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It’s hardly page-turning literature, but there are many reasons why you should read these documents before making any property purchase:

  • Title abstract
  • Title insurance policy and schedule of exclusions
  • Plat or a survey while you walk the property boundaries
  • Homeowners’ association documents (bylaws, board of directors minutes, etc.)

What if you inspected a foreclosure, and everything about it looked great, especially the two parking spaces on the side of the house? Everything was so perfect you didn’t look at the county plat or take the time to have a survey done — you simply rushed to buy it. Then, a week after closing, you show up and there’s a fence closing off the parking spaces you thought were part of your land — turns out they weren’t. The neighbor let the previous owner use those spaces because they were friends. You? You’re out of luck.

  • Or, what if you bought a house and the previous owner had given a recorded easement to the neighbor to use your driveway? In this case your neighbor — whom you might like now, but who knows about the future — has the absolute right to park in your driveway, drive across it and work on his car in it.
  • Or, what if there was a significant restriction on your property, recorded in the property chain of title? Perhaps you’re required to clip your trees so they don’t block the neighbor’s view, or there’s a height restriction on new construction.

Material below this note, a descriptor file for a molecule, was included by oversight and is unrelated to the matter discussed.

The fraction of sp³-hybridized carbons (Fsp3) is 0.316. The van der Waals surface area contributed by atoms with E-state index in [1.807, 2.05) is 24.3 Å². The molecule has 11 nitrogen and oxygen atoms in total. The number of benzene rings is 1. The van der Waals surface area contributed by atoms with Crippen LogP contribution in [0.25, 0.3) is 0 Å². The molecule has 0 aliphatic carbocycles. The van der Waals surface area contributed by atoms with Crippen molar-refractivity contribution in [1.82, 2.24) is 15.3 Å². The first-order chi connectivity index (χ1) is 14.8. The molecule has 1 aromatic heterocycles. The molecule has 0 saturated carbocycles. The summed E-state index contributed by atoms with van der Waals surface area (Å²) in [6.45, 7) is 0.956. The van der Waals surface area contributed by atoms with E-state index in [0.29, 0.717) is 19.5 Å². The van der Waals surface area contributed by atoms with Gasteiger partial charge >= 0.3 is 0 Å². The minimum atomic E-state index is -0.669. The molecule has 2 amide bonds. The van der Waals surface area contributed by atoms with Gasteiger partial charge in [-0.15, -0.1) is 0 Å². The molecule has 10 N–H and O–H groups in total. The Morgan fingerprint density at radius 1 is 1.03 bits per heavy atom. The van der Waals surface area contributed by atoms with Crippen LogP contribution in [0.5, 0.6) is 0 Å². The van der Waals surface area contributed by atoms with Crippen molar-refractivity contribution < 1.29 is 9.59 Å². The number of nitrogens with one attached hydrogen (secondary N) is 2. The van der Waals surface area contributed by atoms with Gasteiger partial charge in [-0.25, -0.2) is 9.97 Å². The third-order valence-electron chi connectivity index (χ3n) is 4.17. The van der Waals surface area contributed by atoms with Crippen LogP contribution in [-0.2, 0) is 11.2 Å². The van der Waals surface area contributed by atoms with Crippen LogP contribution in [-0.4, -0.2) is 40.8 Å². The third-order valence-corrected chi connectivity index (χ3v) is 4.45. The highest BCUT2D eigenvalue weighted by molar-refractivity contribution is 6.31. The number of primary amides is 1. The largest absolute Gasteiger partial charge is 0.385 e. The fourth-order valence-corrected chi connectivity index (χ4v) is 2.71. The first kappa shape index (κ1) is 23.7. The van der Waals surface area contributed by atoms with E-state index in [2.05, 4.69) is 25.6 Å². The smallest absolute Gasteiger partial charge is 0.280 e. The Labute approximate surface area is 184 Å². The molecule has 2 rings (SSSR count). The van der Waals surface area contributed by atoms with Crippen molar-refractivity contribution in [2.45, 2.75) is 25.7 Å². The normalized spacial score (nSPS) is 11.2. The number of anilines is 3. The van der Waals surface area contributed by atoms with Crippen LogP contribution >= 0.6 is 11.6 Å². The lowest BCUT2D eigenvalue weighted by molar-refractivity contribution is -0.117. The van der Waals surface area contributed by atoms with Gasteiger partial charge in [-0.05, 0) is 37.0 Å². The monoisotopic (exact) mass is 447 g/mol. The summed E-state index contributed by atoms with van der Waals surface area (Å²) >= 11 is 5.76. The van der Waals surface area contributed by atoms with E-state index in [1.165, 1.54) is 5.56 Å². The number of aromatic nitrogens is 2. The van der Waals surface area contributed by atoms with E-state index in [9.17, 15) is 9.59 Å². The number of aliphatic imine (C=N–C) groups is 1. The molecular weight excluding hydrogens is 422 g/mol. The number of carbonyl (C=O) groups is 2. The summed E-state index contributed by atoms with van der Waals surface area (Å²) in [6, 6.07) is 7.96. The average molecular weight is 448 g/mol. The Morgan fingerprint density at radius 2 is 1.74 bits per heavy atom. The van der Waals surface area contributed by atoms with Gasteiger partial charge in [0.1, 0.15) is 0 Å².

• Or, maybe someone else owns the subsurface (oil, water, minerals, natural gas) rights to your land and has the right to drill for them from an adjacent property?
  • Or, perhaps the parking spaces you received in your new condominium garage were also given to another unit?

These are all real situations that occur on real properties. In fact, I’ve either read about or personally been apprised of each one of these issues within the past two years.

The hard truth is: In almost every circumstance listed, the potential for trouble would have surfaced if the new owners had read important documents before purchasing their property. You may decide you can live with a restriction, but wouldn’t you like to know about it before you make the decision to purchase?

When you buy a property through a multiple listing service transaction, the escrow company will generally provide you with documents relating to the legal rights and responsibilities that come along with your purchase. It may also provide a plat of the property showing its boundaries (or in some areas you may need to have a survey done).

The title insurance company will provide an insurance policy stating that the seller has the right to sell it to you — with some exclusions to the policy. That’s the Schedule of Exclusions, and you need to read and review the issues noted on it. You should also fully review all of homeowners’ association documents.

You, as the buyer, will generally receive all these documents in an inch-thick packet of papers after you are going into escrow. Read them. Get together with your real estate sales professional, title insurance officer and, if necessary, your lawyer. Protect yourself.

You are making one of the most expensive and complicated purchases you will ever make. A little reading, review and research will go a long way toward reducing the chances of something going wrong.

Related:

Leonard Baron, MBA, CPA, is a San Diego State University Lecturer, a guest blogger on Zillow.com, the author of several books including “Real Estate Ownership, Investment and Due Diligence 101”, and loves kicking the tires of a good piece of dirt! See more at ProfessorBaron.com.

Note: The views and opinions expressed in this article are those of the author and do not necessarily reflect the opinion or position of Zillow.

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